It’s been an interesting week for the State of Arizona. Earlier this week, the House Appropriations Committee passed a bill (SB 1045) that would allow a business to decide what rules they have in place in regards to their restroom, locker room and changing areas. The bill came in answer to the anti-discrimination ordinance pushed through and was passed last month by the Phoenix City Council, which states that a business can’t discriminate against a person because of their sexual orientation which would include gays, lesbians, bi-sexual, and transgender individuals. Opponents of the ordinance felt that businesses could be the target of easy discrimination lawsuits if they were to fire an employee or refuse service to customer. All they would have to do is cry that their needs weren’t met because of their sexual orientation.
Now, nobody likes to be discriminated against, but the issue isn’t just about that anymore. The issue both opponents and supporters of SB 1045 decided to focus on is bathrooms which is the smallest part of the issue. Opponents state that transgender people have a right to use whatever bathroom, locker room or changing area they want as long as they associate themselves with a particular gender. In other words, if a transgender man thinks of himself as a woman and dresses as such (despite still having male parts) then they feel they should still be allowed to use the women’s restroom. The same thing goes for trans-women who prefer to use the men’s room.
While Phoenix’s ordinance is far reaching and can hurt businesses who will now be powerless to enforce their own privacy policies, there is another more pressing issue here, individual rights. When Phoenix’s ordinance came to a vote, its supporters tried to claim it was for the good of everyone. They said discrimination of gays, lesbians, bisexuals, and in particular transgender individuals had to be stopped. Of course, during that City Council meeting when opponents of the proposed law spoke their mind, some of them were booed and heckled. The concerns of opponents were valid. The way the law was written gave an advantage to those with some very bad intent because with every law created there are those who will exploit it.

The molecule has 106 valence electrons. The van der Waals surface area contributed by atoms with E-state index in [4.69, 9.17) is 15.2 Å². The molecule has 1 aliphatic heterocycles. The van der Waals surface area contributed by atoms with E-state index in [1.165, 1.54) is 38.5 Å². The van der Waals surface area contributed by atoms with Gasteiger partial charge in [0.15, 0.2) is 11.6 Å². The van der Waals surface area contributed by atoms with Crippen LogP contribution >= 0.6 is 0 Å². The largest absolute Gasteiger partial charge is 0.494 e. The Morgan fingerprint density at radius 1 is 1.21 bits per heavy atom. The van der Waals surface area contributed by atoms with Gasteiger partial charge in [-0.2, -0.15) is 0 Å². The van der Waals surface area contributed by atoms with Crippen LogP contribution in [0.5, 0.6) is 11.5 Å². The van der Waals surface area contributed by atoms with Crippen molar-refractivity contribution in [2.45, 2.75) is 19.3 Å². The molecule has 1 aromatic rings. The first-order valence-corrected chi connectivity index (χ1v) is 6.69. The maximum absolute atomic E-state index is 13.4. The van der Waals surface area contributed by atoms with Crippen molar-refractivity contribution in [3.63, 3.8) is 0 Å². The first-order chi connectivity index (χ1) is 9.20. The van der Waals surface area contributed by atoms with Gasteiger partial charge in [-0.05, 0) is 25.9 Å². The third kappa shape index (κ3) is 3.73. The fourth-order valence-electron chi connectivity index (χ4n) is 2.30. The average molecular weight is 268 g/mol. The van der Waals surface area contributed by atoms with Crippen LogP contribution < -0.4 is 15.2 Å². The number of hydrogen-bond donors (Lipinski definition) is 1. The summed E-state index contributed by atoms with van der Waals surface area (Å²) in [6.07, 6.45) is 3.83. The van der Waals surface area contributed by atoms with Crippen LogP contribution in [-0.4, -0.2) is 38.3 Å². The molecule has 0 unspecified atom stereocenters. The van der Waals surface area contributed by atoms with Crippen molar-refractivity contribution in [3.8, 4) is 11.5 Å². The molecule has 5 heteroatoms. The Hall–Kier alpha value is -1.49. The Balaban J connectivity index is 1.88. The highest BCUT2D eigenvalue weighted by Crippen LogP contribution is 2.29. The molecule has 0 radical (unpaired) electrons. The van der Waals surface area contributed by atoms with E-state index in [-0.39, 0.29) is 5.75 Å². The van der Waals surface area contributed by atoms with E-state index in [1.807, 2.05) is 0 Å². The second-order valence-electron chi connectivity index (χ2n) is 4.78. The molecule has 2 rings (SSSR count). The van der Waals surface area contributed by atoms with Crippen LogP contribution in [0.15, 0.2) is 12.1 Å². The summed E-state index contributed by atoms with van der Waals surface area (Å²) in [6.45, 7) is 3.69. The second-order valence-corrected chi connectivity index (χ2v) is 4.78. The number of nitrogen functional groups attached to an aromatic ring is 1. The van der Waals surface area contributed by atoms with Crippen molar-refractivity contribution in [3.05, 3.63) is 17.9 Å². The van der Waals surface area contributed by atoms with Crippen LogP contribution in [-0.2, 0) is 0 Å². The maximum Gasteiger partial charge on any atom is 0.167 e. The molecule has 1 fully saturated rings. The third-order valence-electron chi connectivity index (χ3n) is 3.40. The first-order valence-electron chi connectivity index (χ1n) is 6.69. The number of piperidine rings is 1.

Pedophiles and rapists could dress as women, enter a restroom where there victim is and intend to do harm to them. Supporters scoffed at the idea as utter nonsense. Regardless of the valid concerns by the opposition, the ordinance was passed despite much of the public not knowing about it or even being allowed to testify their feelings publicly. The liberals cheered while conservatives walked away shaking their heads in disbelief. It was simply one group in the minority feeling the need to push their position on the majority. Believe it or not, that is not only intolerant but a form of discrimination.
Fast forward a month later. SB 1432 was put forth to neutralize the Phoenix bill at least in the part that dealt with bathrooms. This time members of the State Legislature put forth a bill that would make it crime for a person to be in the restroom of their opposite gender. In other words a man couldn’t use the woman’s restroom and vice versa. If they did they faced arrest and a $2500 fine. This didn’t sit well with the transgender community and their supporters who thought the bill was mean spirited and outright discrimination. The bill’s main sponsor Representative John Kavanagh (Dist, 23) decided to kill the bill and re-drafted a new one. This time he decided to meet opponents of the bill half-way and decided to dump the criminal portion of the bill.